Judging a Book by Its Cover

I read.  I kind of read a lot.  There’s a lot out there to read.  My nook*?  Makes it even easier to ingest a billion and one books.  I’m not any faster of a reader, but it’s a lot easier to pick up a little reading here and a little reading there if I can just throw 100+ books in my purse all at once.

But there are a gazillion more books out there than I’ll ever be able to read.  So out of all the books in the world, how does one choose what to read?

For me, it’s word of mouth probably more than anything.  If someone tells me they read a really great book, I’ll probably try reading said book.  People tell me about the books they’re reading every so often, because book lovers like to talk about said books, but it’s not like I have recommendations beating down my door.

From there, I typically take those authors and read everything by them I can get my hands on.  I have read all but two books ever published by Tom Robbins (though finding him was a fluke, read on).  I am making a considerable dent in the works of Terry Pratchett, but that man is such a prolific writer, I don’t know that I can read them as fast as he can write them.  You’ll find a lot of Nick Hornby, Douglas Adams, and Bill Bryson in my collection (side note, it is an amazing distinction for Mr. Bryson to grace this list, because he brings as much life to his nonfiction as all the previously listed fiction authors, and I find that’s hard for people to do).

But as much as I love these writers (and others whom I’ve not mentioned), I can’t read the same thing back to back to back.  And eventually (except in the seeming case of Mr. Pratchett) they’re going to run out of books for me to read.  So I need one more tack.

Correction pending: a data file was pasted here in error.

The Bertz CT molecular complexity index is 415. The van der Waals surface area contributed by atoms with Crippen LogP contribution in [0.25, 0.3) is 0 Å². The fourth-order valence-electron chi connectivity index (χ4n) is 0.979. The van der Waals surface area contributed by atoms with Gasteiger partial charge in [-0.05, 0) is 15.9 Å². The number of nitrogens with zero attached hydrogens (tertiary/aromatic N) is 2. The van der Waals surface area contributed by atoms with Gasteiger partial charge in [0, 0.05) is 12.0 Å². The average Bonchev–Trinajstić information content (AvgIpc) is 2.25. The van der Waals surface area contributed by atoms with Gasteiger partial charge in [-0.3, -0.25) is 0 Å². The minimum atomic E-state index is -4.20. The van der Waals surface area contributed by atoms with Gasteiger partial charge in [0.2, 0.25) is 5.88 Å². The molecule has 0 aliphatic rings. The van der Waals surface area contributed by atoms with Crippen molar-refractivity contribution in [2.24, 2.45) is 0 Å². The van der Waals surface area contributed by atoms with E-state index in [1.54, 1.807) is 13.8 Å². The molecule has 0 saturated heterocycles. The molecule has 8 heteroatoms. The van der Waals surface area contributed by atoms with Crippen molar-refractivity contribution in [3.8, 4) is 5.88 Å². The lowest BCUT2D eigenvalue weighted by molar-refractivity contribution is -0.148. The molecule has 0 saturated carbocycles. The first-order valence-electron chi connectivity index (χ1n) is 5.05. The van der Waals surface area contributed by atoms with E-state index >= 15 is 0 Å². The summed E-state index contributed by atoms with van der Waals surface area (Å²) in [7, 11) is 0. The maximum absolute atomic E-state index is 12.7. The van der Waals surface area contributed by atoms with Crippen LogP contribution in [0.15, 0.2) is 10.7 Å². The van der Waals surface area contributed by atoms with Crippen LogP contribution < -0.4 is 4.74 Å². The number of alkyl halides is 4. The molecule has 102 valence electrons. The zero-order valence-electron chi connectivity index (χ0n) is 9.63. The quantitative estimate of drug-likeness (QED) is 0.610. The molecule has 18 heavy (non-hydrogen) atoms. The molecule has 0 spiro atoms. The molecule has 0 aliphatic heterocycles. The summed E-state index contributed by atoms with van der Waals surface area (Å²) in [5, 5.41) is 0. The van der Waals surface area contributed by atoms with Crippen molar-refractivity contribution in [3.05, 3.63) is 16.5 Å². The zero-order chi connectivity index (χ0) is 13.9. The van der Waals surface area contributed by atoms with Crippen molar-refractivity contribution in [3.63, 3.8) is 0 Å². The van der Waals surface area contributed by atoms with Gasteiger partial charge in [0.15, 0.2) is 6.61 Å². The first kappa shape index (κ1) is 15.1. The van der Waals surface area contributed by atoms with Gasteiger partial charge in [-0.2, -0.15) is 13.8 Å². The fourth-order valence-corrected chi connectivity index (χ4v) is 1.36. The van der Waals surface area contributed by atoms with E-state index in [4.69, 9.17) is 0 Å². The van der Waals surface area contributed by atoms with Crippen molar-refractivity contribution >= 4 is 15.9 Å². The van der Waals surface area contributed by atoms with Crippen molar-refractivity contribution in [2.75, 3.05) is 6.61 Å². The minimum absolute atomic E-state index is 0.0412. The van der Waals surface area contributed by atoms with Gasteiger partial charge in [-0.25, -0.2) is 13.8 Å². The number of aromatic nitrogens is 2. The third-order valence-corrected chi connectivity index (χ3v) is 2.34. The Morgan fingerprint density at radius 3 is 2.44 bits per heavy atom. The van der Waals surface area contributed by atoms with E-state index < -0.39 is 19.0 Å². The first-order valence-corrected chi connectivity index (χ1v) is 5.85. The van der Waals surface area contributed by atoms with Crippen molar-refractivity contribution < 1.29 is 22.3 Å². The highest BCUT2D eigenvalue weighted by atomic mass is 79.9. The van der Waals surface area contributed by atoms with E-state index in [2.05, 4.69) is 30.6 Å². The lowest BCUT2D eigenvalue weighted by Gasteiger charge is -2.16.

And, yes, it’s judging books by their covers.  Which I’m pretty sure everyone who reads does.  You can’t help it.  The cover is like an advertisement.  You have one second to grab my attention or I’m long gone.  Like anything else we consume, if you don’t already have the clout of coming highly recommended or a proven winner, you really need to sparkle.  But the problem lies in the fact that what catches my eye, may not catch someone else’s.  In fact, it’s pretty much a given that it won’t catch everyone’s.  The trick for publishers is to find that fine line where the cover catches the eye and gives a general vibe as to what the story is about.  And it’s that second part that’s really more important.

For instance, I’ll show you two covers, one that would attract me and one that wouldn’t.  To keep it fair, I’m going to use covers from an author I already know I like, so I’m literally only judging the covers.

In this corner, we have The Queen of Babble by Meg Cabot:



I can tell by the fact that the cover is colorful and cheeky that it’s going to be a lively and funny book.  It’s fluffy, too, so it’s obviously going to be chick lit, but not like a bodice ripper or anything.

In the other corner, we have Every Boy’s Got One:



This corner looks like bubble baths and Lifetime movies.  And while I don’t hate either of those two things, they don’t scream good reading.  To me it looks like a silly little lady story.  If it weren’t Meg Cabot, I wouldn’t give it a second thought.  But it is, so I’ll probably read it eventually.